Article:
No matter how great or impressive our own accomplishments are, we are still mortal and thus limited by our own humanity.

But God, well, He is not mortal or human, and therefore, is able to do abundantly more than we could even hope for or dream of.

As we allow God to take His rightful position in our lives so life becomes so much richer for us all.

God bless you

ps. Discipleship Bible Reading Notes are distributed every Wednesday by email.
If you’re not getting yours, please tell Ron and he will add you to the list. Watch the video of the service for his email address!

Easter 2020

Easter has finally arrived.

What with all this virus business, it has sadly got a mention out there.

But it is here.

The moon is full.

But, and here’s the thing.

Easter this year is different from any other year. All because of the covid-19 virus. We can’t do what we would normally have done.

And to make matters worse, they are saying that it will take at least six months before anything gets back to normal. Whoooooo!

This leads me to reflect on the story of Noah which we have been reading in our Discipleship Notes.

If you haven’t started yet. I encourage you to have a go.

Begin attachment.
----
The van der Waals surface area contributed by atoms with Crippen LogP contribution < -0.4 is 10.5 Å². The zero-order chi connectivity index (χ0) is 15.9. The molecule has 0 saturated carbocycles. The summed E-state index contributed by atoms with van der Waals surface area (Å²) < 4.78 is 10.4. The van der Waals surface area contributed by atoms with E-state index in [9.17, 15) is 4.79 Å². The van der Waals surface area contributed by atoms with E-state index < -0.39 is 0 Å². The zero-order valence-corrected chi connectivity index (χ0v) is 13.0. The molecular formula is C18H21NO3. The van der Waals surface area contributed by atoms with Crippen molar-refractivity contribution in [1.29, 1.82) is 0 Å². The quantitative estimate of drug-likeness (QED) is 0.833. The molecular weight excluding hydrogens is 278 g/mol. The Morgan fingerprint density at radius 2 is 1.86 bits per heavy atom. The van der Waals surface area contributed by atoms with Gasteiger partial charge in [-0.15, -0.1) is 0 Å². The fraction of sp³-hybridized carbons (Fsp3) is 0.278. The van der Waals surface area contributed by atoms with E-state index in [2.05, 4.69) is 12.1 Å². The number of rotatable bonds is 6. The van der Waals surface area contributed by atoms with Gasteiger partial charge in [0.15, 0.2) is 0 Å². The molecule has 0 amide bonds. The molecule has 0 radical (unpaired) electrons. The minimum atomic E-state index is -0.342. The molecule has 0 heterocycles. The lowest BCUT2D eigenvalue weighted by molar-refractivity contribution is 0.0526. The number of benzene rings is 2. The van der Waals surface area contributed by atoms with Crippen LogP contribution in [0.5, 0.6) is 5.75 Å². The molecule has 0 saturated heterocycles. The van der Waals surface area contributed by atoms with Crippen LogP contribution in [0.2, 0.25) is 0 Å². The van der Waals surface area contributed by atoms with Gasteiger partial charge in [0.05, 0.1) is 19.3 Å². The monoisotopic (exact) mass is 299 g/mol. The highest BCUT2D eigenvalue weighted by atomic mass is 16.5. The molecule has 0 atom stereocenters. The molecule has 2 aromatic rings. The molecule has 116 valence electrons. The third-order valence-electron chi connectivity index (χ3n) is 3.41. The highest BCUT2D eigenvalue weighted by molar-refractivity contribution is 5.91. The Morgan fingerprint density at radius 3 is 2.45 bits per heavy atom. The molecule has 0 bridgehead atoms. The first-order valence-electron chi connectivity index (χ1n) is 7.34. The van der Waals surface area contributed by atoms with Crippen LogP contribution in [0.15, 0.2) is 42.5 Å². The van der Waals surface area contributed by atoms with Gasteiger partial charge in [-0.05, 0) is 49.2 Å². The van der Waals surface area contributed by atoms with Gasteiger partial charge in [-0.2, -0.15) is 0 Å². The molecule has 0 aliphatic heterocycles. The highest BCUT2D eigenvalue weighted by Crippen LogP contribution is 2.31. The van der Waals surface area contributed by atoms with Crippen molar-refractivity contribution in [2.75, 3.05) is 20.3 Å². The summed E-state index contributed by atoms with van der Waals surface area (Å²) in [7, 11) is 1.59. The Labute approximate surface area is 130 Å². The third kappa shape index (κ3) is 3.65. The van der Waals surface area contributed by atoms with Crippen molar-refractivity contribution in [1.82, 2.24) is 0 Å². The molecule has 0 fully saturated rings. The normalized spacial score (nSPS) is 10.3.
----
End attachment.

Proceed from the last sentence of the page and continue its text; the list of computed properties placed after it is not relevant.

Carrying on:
We are reading the story lines of the Bible beginning with Genesis. And Genesis 6, 7 and 8 are all about Noah and the flood. Did you know that although the rain only lasted 40 days they were on that boat 450 feet long and 3 decks high ~ 8 humans and all those smelly animals, for a period of at least 13 months.

The flood waters actually covered the earth for 150 days. That’s five months.

Then, there was another 21/2 months before any land was seen. (picture mountain peaks)
Then, ten and a half months after the rain began, Noah saw that the earth was drying but it took another month before it actually dried.

Imagine the patience those eight humans had to endure.

Patience is not something that comes easily to any human, even Christians. But, as my wife, Janie, aptly put it in her notes of this chapter, “once patience leaves the building, all focus on signs of hope fade”

To quote another Christian, Edward Mote (1797-1874) “Our hope is built own nothing less than JESUS blood and righteousness.

On Christ the solid rock, I stand. All other ground is sinking sand”.

It is important for Christians to not dash off on their own, but to wait for God. His timing is perfect, ours is slap dash.

But when God acts then we need to be ready to act with Him.

We need patience for this season.

It will end when it does.

But in the meantime, we need to recognise that God is active now, and to listen for His still small voice, and to follow His direction.

He is our hope and we will be blessed beyond our expectations if we do. And guess what?
We will also be blessing others as we do.

God bless you


Easter Sunrise
Easter 2020